Books: More butterfly than bee
Laura Thompson finds that a memoir of The Greatest pulls its punches
Saturday 01 February 1997
What is a hero? One possible definition is that your hero is yourself turned outwards. The particular quality of courage, chutzpah, genius that you feel lies within is, in the hero, not just reflected but opened. What is hidden in you is sunlit in them.
Certainly this is how Davis Miller feels about Muhammad Ali. Throughout Miller's life, Ali has been his sunlit self, the self whose pallid skin gleams with "pecan beauty", whose desire to communicate with people is simplified into huge and virile gestures, whose triumphs and sufferings become transcendent. This is the relationship that Miller's book attempts to convey.
The book also tells the story of the actual friendship that developed between hero and worshipper. During the 1980s, Miller and his family lived near Ali's mother; one day, he knocks on Mrs Clay's door. The three chapters that follow - which describe the tentative bond between Miller and Ali, and the shambling, yet still-powerful figure that is the Ali of today - are by far the best in the book. One passage has Miller and Ali sparring in Mrs Clay's backyard: "I instinctively block and/or slide to the side of all three of Ali's punches and immediately feel guilty about it, like being 14 years old and knowing for, the first tine that you can beat your Dad at ping-pong."
The joke is still on Miller, however. Later, Ali shadow boxes around his mother's sitting room and creates the illusion that "he can still make fire appear in the air...I'd honestly thought that what he'd thrown in the yard was indicative of what he had left. But what he'd done was allow me to play; he'd wanted me to enjoy myself."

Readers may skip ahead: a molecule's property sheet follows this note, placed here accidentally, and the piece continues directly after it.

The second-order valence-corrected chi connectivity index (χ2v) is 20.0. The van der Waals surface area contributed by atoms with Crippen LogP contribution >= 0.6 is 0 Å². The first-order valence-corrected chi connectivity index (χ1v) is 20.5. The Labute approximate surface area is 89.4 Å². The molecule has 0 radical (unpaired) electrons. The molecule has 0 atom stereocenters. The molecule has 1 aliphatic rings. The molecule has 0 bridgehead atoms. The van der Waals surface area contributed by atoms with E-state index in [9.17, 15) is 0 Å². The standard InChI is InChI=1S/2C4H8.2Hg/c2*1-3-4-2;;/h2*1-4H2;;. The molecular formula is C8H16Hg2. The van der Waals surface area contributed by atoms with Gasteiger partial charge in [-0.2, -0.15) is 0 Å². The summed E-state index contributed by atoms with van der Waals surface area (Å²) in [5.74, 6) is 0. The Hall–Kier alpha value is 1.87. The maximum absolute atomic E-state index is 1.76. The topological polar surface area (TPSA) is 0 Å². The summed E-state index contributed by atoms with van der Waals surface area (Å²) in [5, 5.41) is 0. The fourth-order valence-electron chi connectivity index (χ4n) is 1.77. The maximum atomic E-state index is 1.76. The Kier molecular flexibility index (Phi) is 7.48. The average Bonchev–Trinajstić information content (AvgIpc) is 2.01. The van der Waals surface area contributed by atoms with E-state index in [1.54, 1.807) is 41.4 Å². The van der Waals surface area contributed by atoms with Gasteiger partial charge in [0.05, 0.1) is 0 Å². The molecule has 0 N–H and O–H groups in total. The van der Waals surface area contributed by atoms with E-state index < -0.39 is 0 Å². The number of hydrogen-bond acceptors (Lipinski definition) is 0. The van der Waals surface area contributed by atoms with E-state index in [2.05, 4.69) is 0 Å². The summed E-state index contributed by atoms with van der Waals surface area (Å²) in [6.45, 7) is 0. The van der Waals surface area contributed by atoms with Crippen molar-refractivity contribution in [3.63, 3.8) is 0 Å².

Miller returns to this idea that Muhammad All's greatest gift was - and remains - an ability to liberate the playfulness, the joyful child, in his audience. It is a terrific insight, convincingly conveyed. Far more often, however, Miller's subject eludes his authorial control. He is rightly insistent on the autonomy of Ali, recognising that even the "most famous man in the world" still has a life of his own that resists analysis. In a sense, that is the message of his book.
It is, however, a message that comes across in ways that Miller perhaps did not intend. His worshipful rendering of Ali, of every detail of his clothing, conversation and behaviour, surely did not wish so often to give the impression of a spoilt show-off, childishly obsessed with the power of his own legend.
The problem is that, however much Miller may insist on his desire to reveal that there is more to Muhammad Ali than the myth, the appeal of his book relies almost completely upon the fact of that myth. Within every page lies the belief that Muhammad Ali is The Greatest. Quite simply, those who do not subscribe to that belief will not subscribe to this book.
There is another problem with The Tao of Muhammad Ali, but this is not the fault of its author. One cannot blame Davis Miller for the fact that there have been, over the past five years or so, too many books published about sport, about Ali, and about the personal connection that writers feel with their subject. Nor is it his fault that, thanks to over-exposure in trendy men's magazines, his style bas become something of a cliche. One knows too well that scene in the tattered boxing gym, where the writer inhales the liniment and metamorphoses into Norman Mailer; too well, also, the scene which describes the death of a parent. One cannot doubt its sincerity, but this honesty reveals nothing but itself.
Yet this is a likeable book, occasionally penetrating, occasionally moving. That it would have had more power, had it been published ten years ago, is a rather sad indictment of the even greaterpower of literary fashion.
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